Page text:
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Starting a Flower Farm Business: 9 Must Haves

When it comes to starting a flower farm business, one of the most common questions I get from aspiring flower farmers is: Where do I start?!

Um, right?! I totally get it, I had the same question myself. While your needs will be unique to your situation, I’m discussing my 9 Must Haves for starting a flower farm business. And while I’ll get into some of the dirty details for each Must-Have item, it will become abundantly clear that each of these are their own complex topic. These will lay the groundwork and set the foundation for further deep dive posts and tools.

Note: There are a lot of source links in this post. These are because I like to actually know what folks use, like the exact thing. I don’t just want to know that you use buckets, I want to see the exact bucket (and then see if I can find it for a cheaper price, LOL). That said, I want to be transparent that some are affiliates, while others are not. I only partner with folks I truly love. These links are at NO cost to you, and instead, there are discounts and coupon codes associated with them: win-win! Any compensation goes back into creating content for this website and/or the farm (and is sincerely appreciated). You can read more about our affiliate policy here.

In this post, we’ll discuss 9 Must-Haves for a Flower Farm Business:

  1. Flowers (don’t laugh, this is one of the most-complex pieces of the puzzle)
  2. Customers/Sales Outlet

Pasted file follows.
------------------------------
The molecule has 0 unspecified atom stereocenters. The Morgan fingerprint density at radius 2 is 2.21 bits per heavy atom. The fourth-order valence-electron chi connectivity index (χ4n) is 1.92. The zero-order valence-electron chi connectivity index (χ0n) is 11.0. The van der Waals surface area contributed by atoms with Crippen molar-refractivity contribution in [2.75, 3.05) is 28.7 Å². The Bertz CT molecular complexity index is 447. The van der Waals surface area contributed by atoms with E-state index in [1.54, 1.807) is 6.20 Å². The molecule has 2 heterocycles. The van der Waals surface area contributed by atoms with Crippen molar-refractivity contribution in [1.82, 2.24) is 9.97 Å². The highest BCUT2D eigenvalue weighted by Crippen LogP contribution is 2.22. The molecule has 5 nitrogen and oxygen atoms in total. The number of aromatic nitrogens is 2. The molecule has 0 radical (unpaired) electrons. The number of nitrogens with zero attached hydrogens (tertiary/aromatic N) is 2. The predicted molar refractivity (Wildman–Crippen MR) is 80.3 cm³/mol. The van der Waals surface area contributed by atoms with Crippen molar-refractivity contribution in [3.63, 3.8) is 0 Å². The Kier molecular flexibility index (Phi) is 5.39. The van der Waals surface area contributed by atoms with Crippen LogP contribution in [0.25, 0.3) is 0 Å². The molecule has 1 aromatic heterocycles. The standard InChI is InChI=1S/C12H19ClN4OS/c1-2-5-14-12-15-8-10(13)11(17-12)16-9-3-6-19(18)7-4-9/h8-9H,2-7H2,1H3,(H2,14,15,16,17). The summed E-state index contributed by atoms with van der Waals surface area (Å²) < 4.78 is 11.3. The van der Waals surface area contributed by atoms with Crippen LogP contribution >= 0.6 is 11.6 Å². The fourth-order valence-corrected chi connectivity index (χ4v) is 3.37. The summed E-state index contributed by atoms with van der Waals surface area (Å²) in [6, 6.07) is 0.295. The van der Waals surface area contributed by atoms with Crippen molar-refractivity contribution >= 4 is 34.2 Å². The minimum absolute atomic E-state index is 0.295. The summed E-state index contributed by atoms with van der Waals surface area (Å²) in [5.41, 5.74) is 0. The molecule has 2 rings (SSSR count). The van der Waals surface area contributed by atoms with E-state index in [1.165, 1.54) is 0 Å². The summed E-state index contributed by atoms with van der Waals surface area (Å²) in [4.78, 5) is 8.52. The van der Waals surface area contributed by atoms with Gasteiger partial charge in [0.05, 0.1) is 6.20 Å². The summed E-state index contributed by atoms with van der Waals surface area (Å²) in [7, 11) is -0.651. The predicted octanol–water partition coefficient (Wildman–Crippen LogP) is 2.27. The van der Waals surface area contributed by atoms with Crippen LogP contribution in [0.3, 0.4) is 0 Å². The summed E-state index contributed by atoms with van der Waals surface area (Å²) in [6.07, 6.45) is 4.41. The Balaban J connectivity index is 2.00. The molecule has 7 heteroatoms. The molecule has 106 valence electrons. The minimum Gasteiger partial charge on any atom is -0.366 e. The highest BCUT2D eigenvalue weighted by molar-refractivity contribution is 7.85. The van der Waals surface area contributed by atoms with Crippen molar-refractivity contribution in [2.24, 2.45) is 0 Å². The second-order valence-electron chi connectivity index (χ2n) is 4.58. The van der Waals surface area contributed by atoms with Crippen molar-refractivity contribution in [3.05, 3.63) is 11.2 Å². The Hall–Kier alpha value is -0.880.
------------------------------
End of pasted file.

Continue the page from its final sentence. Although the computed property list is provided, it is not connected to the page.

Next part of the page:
3. A Legitimate Business (Choosing a Business Structure)
  4. Business Compliance
  5. Separate and Tracked Finances
  6. Weed Management
  7. Irrigation
  8. Harvest, Storage, & Packing Supplies
  9. Newsletter, Website (and Probably Social Media)
short lisianthus stems cause

1. Flowers!

While this might sound obvious, the devil is in the details. In order to actually have a flower farm, yes you need flowers, but which flowers? And how do you grow them?!

When it comes to how to grow flowers, we’ll leave that to the Plant Profiles, Tools, and Posts. When it comes to determining which flowers you will grow, there are 4 things you must consider: Business Model, Climate, Seasonality, Budget/Time

Business Model

Before you can determine what to grow, you should determine your business model and goals. Will you specialize in growing one crop and only sell while in season (like peonies), or will you grow a variety of crops to sell throughout the season? This may change over the life of your farm, but you have to start somewhere. See Customers/Sales Outlet below for further defining your business model.


It’s important to understand your climate in order to choose flowers that will grow well. If you’re just starting out, it can be challenging to know this, but you’ll get better as you go and I’ll provide as much information as I can to make the process easier. Being a good grower is all about understanding your environment and determining if/how you can re-create optimum conditions based on each variety’s needs.